Oil rises Tuesday on expectations of extended supply curbs
Petroleumworld 05 16 2017
Oil prices extended gains on Tuesday after top producers Saudi Arabia, Russia and Kuwait supported prolonging supply cuts until the end of March 2018 in an effort to drain a global glut.
Brent crude oil was up 20 cents at $52.02 a barrel by 1010 GMT. U.S. light crude also gained 20 cents at $49.05 a barrel. Both benchmarks have risen more than $5 since hitting five-month lows 10 days ago.
Saudi Arabia and Russia said on Monday they agreed on the need for a 1.8 million barrels per day (bpd) crude supply cut to be extended by nine months, until the end of March next year.
Kuwait's oil minister, Essam al-Marzouq, said on Tuesday he supported the Saudi/Russian initiative. Other OPEC states are expected to back the move at a meeting on May 25.
"Rebalancing is essentially here and, in the short term at least, is accelerating," the International Energy Agency said in its monthly report on Tuesday.
U.S. bank Goldman Sachs said the deal would likely extend the oil price rebound "although the rally so far ... has remained modest compared to the move that occurred last year when the OPEC cuts were first announced".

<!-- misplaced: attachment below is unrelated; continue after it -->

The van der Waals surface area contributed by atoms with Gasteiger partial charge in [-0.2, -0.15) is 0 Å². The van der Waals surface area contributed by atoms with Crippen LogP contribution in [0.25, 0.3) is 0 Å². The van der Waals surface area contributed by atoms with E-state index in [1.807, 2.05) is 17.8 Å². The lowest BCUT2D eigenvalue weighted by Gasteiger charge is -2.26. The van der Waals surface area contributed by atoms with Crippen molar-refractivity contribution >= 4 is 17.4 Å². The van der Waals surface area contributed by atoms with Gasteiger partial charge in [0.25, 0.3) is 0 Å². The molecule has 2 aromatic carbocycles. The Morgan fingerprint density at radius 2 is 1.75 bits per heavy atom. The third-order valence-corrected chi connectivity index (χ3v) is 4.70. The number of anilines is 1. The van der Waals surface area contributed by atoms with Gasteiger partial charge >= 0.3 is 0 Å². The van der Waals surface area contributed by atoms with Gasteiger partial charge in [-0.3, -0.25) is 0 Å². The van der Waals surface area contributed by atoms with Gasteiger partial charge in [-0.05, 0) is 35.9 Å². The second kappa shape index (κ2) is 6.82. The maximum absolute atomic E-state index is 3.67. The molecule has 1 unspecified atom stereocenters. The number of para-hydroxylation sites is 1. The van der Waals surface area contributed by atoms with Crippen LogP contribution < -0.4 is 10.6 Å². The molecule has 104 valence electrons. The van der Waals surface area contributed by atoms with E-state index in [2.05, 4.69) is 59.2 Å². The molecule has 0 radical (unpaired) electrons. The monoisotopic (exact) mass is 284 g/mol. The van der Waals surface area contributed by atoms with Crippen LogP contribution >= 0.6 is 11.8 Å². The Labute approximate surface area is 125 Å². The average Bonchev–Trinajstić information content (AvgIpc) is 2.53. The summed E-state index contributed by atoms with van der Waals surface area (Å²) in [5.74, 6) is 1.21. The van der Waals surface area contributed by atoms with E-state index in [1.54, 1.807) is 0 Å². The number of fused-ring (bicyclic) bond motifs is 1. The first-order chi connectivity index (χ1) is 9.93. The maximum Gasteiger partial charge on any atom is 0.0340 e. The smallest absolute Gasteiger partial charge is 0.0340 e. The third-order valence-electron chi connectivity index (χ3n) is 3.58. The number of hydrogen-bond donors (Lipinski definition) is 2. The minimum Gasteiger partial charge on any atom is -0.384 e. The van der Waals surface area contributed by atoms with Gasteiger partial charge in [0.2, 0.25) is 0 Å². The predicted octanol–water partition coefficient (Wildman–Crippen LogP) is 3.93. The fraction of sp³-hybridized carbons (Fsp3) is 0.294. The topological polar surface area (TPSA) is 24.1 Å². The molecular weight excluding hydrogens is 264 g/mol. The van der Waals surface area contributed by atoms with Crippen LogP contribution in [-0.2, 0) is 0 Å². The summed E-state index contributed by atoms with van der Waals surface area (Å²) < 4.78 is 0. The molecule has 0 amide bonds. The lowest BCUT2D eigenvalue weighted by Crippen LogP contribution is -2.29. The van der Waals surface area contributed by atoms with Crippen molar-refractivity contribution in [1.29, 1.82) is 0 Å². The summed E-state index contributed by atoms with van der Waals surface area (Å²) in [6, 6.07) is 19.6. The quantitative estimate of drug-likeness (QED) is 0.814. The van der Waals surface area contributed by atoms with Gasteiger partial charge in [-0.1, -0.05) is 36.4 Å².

James Woods, investment analyst at Rivkin Securities, said world oil supplies would likely remain plentiful, even if OPEC extended the production cut as expected.
"As we have seen over the past six months, rising U.S. production and record inventories have kept upside limited and a nine-month extension at this stage is unlikely to break that."
Goldman Sachs said output would increase from OPEC members that were exempt from the cuts. Libya and Nigeria, which have faced disruptions to production, were excluded from limits on their output.
In addition, U.S. oil production is rising quickly and now up more than 10 percent since mid-2016 at 9.3 million bpd C-OUT-T-EIA.
"These combined volumes could largely offset the benefit of the extended cuts," Goldman Sachs said.
Goldman kept its average Brent price forecast for the third quarter of 2017 at $57 per barrel.
Story by Christopher Johnson ; Additional reporting by Henning Gloystein in Singapore; Editing by Edmund Blair and Dale Hudson from Reuters.
reuters.com May 16, 2017
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